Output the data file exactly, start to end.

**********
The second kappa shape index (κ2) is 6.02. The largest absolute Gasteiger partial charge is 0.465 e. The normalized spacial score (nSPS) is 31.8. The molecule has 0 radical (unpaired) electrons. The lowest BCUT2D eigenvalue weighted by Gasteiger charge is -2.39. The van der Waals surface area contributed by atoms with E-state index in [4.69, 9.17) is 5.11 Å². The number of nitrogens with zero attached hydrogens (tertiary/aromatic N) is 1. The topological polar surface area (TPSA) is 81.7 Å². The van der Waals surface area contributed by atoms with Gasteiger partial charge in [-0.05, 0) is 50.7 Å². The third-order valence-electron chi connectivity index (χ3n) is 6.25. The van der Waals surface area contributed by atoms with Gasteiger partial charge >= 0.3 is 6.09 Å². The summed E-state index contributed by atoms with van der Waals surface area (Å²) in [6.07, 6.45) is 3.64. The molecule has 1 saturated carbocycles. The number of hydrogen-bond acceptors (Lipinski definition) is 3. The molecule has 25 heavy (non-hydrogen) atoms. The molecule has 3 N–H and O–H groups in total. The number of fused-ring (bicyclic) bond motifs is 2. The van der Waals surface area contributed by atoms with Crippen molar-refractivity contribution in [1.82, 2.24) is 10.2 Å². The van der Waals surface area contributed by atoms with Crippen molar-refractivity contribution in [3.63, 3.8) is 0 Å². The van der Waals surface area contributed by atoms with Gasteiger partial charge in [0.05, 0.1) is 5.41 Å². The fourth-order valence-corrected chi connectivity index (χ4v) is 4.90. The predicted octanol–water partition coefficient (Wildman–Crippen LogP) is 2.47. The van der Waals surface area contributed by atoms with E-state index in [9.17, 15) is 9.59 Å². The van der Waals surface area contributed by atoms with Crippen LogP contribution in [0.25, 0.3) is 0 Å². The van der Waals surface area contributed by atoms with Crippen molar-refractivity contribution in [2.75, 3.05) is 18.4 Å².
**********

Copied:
The second kappa shape index (κ2) is 6.02. The largest absolute Gasteiger partial charge is 0.465 e. The normalized spacial score (nSPS) is 31.8. The molecule has 0 radical (unpaired) electrons. The lowest BCUT2D eigenvalue weighted by Gasteiger charge is -2.39. The van der Waals surface area contributed by atoms with E-state index in [4.69, 9.17) is 5.11 Å². The number of nitrogens with zero attached hydrogens (tertiary/aromatic N) is 1. The topological polar surface area (TPSA) is 81.7 Å². The van der Waals surface area contributed by atoms with Gasteiger partial charge in [-0.05, 0) is 50.7 Å². The third-order valence-electron chi connectivity index (χ3n) is 6.25. The van der Waals surface area contributed by atoms with Gasteiger partial charge >= 0.3 is 6.09 Å². The summed E-state index contributed by atoms with van der Waals surface area (Å²) in [6.07, 6.45) is 3.64. The molecule has 1 saturated carbocycles. The number of hydrogen-bond acceptors (Lipinski definition) is 3. The molecule has 25 heavy (non-hydrogen) atoms. The molecule has 3 N–H and O–H groups in total. The number of fused-ring (bicyclic) bond motifs is 2. The van der Waals surface area contributed by atoms with Crippen molar-refractivity contribution in [1.82, 2.24) is 10.2 Å². The van der Waals surface area contributed by atoms with Crippen molar-refractivity contribution in [3.63, 3.8) is 0 Å². The van der Waals surface area contributed by atoms with Gasteiger partial charge in [0.05, 0.1) is 5.41 Å². The fourth-order valence-corrected chi connectivity index (χ4v) is 4.90. The predicted octanol–water partition coefficient (Wildman–Crippen LogP) is 2.47. The van der Waals surface area contributed by atoms with E-state index in [9.17, 15) is 9.59 Å². The van der Waals surface area contributed by atoms with Crippen LogP contribution in [0.25, 0.3) is 0 Å². The van der Waals surface area contributed by atoms with Crippen molar-refractivity contribution in [2.75, 3.05) is 18.4 Å².